(
                                    node.Attributes["key"].Value,
                                    node.Attributes["value"].Value
                                );
            }
            return (_ret);
        }

Meanwhile, you'll still be able to use ConfigurationManager.AppSettings[] to read from the original app.config file.

14

If you going down the custom path, I honestly would just use JSON to store the config and then deserialize to load it and serialize to write it. Json.NET allows you to do this very easily.

Your XML of:

<ftpConfiguration>
  <Environment name="QA">
    <sourceServer hostname="QA_hostname"
                  username="QA_username"
                  password="QA_password"
                  port="21"
                  remoteDirectory ="QA_remoteDirectory" />
    <targetServer downloadDirectory ="QA_downloadDirectory" />

  </Environment>
</ftpConfiguration>

Would look like this in JSON:

{
  "FtpConfiguration": {
    "Environment": {
      "Name": "QA",
      "SourceServer": {
        "HostName": "QA_hostname",
        "UserName": "QA_username",
        "Password": "QA_password",
        "Port": "21",
        "RemoteDirectory": "QA_remoteDirectory"
      },
      "TargetServer": {
        "DownloadDirectory": "QA_downloadDirectory"
      }
    }
  }
}

Your classes would look like:

class Config
{
    public FtpConfiguration FtpConfiguration { get; set; }
}

class FtpConfiguration
{
    public Environment Environment { get; set; }
}

class Environment
{
    public SourceServer SourceServer { get; set; }
    public TargetServer TargetServer { get; set; }
}

class SourceServer
{
    public string HostName { get; set; }
    public string UserName { get; set; }
    public string Password { get; set; }
    public int Port { get; set; }
    public string RemoteDirectory { get; set; }
}

class TargetServer
{
    public string DownloadDirectory { get; set; }
}

You would save setting into an object like this:

var config = new Config()
{
    FtpConfiguration = new FtpConfiguration()
    {
        Environment = new Environment()
        {
            SourceServer = new SourceServer()
            {
                HostName = "localhost",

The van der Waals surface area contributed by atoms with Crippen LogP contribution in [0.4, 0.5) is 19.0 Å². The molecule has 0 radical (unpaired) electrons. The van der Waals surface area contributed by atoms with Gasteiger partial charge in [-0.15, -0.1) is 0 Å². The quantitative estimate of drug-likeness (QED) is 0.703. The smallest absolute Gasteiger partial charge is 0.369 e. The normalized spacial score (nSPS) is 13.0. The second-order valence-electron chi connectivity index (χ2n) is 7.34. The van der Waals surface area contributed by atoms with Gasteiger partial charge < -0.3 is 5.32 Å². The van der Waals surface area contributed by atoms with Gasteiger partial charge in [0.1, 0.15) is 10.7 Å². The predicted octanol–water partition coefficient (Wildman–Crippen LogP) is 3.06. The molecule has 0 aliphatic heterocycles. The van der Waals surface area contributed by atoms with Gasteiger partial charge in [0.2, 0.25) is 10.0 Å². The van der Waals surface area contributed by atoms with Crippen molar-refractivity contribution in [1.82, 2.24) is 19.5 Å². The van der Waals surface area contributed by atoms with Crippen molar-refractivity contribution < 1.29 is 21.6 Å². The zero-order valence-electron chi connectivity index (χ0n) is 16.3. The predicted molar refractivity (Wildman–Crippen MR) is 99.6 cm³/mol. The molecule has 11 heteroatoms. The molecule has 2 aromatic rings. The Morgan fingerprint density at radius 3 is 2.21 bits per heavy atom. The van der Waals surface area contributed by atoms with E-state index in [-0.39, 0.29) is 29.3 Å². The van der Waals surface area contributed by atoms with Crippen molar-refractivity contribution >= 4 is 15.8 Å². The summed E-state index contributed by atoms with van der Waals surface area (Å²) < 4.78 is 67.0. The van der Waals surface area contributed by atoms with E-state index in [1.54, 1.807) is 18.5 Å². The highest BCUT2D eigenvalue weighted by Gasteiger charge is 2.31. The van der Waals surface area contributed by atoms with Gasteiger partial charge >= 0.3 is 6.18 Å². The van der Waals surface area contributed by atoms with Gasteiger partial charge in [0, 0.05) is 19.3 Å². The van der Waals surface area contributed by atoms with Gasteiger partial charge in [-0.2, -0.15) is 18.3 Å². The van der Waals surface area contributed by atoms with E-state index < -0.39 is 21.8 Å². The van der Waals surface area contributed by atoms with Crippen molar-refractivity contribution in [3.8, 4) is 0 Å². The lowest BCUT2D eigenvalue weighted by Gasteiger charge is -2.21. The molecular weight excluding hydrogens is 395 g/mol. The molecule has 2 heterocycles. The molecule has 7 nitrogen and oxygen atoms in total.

UserName = "jaxrtech",
                Password = "stackoverflowiscool",
                Port = 9090,
                RemoteDirectory = "/data",
            },
            TargetServer = new TargetServer()
            {
                DownloadDirectory = "/downloads"
            }
        }
    }
};

You then could write to the file like this (or use a Stream if its a bigger file):

string json = JsonConvert.SerializeObject(config);
File.WriteAllText("config.json", json);

You then could read in the file like this (again you could use a Stream instead):

string json = File.ReadAllText("config.json");
Config config = JsonConvert.DeserializeObject<Config>(json);
9

My preferred solution uses an XDocument. I haven't tested it, so there may be some slight issues, but this is to demonstrate my point.

public Dictionary<string, string> GetSettings(string path)
{

  var document = XDocument.Load(path);

  var root = document.Root;
  var results =
    root
      .Elements()
      .ToDictionary(element => element.Name.ToString(), element => element.Value);

  return results;

}

Will return a dictionary containing the element names and values from xml of the form:

<?xml version="1.0" encoding="utf-8"?>
<root>
  <hostname>QA_hostname</hostname>
  <username>QA_username</username>
</root>

I find this solution nice because of it's overall brevity.

Again, I don't expect this to work exactly as is. Using XAttributes and XElements and such, you can definitely make this more like your original. It will be easy to filter.

2
  • @OnoSendai: This is really one of my favorite parts of Linq, and I don't think a lot of people realize it's even there. It is relatively new though, I suppose. The way namespaces work can be a bit confusing, though.
    – Magus
    Jan 17 '14 at 15:51
  • This is my favorite solution is Clear , sharp and don't effort much the CPU. I don't know if this is faster than other, I will try in future.
    – luka
    May 13 at 6:27